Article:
On 25 Sep 2013, at 19:06, John Clark wrote:

On Wed, Sep 25, 2013  Bruno Marchal <marc...@ulb.ac.be> wrote:

> The first person indeterminacy is a ten lines reasoning, usually considered as rather obvious.

And it's the obvious stuff that has destroyed many a mathematical proof or philosophical edifice. You make a big deal about duplicating chambers and what city you end up in and make all sorts of mystical conclusions from it;

Logical conclusion only. You have to explain to us what is invalid, without generalities à-la Bill Taylor. Sorry, but you failed up to now.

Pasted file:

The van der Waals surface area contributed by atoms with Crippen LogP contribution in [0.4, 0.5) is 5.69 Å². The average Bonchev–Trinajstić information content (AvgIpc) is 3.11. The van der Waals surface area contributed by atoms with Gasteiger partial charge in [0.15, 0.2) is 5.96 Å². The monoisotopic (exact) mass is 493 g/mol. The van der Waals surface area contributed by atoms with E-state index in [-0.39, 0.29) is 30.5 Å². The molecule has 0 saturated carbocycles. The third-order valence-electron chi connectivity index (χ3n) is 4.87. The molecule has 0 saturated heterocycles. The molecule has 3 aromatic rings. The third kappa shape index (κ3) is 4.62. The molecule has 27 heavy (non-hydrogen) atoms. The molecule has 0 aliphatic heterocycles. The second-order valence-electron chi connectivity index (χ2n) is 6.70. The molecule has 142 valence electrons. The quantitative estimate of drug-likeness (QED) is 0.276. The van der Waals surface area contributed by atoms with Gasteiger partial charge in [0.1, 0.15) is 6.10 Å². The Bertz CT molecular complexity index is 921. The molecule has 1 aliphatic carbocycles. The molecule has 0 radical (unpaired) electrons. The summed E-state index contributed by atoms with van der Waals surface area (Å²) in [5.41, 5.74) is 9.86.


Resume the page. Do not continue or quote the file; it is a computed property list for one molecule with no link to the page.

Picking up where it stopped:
but all it comes down to is the fact that different data streams (like one coming from Washington and another from Moscow) will result in different conclusions (like I am in Washington or I am in Moscow) when the calculation is concluded. But no doubt I am confusing the first person view of the second person view of the third person view with the second person view of the first person view of the third person view once removed.

You are joking, and that's fun, but still not argument. There is no notion of second person used in the reasoning.



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